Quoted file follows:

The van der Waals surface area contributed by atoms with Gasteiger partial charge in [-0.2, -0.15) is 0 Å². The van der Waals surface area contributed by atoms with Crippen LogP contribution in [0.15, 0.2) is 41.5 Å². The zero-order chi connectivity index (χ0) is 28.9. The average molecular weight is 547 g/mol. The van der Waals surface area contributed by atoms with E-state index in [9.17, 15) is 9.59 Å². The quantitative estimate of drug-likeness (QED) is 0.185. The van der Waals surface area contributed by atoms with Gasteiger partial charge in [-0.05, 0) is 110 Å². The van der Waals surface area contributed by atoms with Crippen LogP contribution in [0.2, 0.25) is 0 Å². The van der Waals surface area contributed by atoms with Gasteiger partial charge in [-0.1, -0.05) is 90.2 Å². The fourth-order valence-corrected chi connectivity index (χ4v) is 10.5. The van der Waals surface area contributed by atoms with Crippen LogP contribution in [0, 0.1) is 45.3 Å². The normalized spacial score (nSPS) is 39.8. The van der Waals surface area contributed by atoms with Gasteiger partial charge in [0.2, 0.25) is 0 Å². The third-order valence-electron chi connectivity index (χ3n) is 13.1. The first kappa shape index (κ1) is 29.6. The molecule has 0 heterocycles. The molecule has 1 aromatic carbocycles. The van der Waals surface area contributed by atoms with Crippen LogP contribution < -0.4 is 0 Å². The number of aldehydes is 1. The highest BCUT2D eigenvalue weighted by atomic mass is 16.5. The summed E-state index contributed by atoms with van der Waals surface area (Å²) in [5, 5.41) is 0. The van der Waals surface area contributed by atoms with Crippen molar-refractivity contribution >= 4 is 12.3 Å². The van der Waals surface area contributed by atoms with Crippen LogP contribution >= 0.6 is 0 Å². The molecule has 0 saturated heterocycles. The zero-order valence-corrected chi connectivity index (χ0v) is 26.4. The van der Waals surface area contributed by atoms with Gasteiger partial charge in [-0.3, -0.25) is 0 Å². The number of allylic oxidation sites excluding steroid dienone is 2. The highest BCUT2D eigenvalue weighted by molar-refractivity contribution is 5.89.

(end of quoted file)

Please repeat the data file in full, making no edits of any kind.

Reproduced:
The van der Waals surface area contributed by atoms with Gasteiger partial charge in [-0.2, -0.15) is 0 Å². The van der Waals surface area contributed by atoms with Crippen LogP contribution in [0.15, 0.2) is 41.5 Å². The zero-order chi connectivity index (χ0) is 28.9. The average molecular weight is 547 g/mol. The van der Waals surface area contributed by atoms with E-state index in [9.17, 15) is 9.59 Å². The quantitative estimate of drug-likeness (QED) is 0.185. The van der Waals surface area contributed by atoms with Gasteiger partial charge in [-0.05, 0) is 110 Å². The van der Waals surface area contributed by atoms with Crippen LogP contribution in [0.2, 0.25) is 0 Å². The van der Waals surface area contributed by atoms with Gasteiger partial charge in [-0.1, -0.05) is 90.2 Å². The fourth-order valence-corrected chi connectivity index (χ4v) is 10.5. The van der Waals surface area contributed by atoms with Crippen LogP contribution in [0, 0.1) is 45.3 Å². The normalized spacial score (nSPS) is 39.8. The van der Waals surface area contributed by atoms with Gasteiger partial charge in [0.2, 0.25) is 0 Å². The third-order valence-electron chi connectivity index (χ3n) is 13.1. The first kappa shape index (κ1) is 29.6. The molecule has 0 heterocycles. The molecule has 1 aromatic carbocycles. The van der Waals surface area contributed by atoms with Crippen LogP contribution < -0.4 is 0 Å². The number of aldehydes is 1. The highest BCUT2D eigenvalue weighted by atomic mass is 16.5. The summed E-state index contributed by atoms with van der Waals surface area (Å²) in [5, 5.41) is 0. The van der Waals surface area contributed by atoms with Crippen molar-refractivity contribution >= 4 is 12.3 Å². The van der Waals surface area contributed by atoms with Crippen LogP contribution >= 0.6 is 0 Å². The molecule has 0 saturated heterocycles. The zero-order valence-corrected chi connectivity index (χ0v) is 26.4. The van der Waals surface area contributed by atoms with Gasteiger partial charge in [-0.3, -0.25) is 0 Å². The number of allylic oxidation sites excluding steroid dienone is 2. The highest BCUT2D eigenvalue weighted by molar-refractivity contribution is 5.89.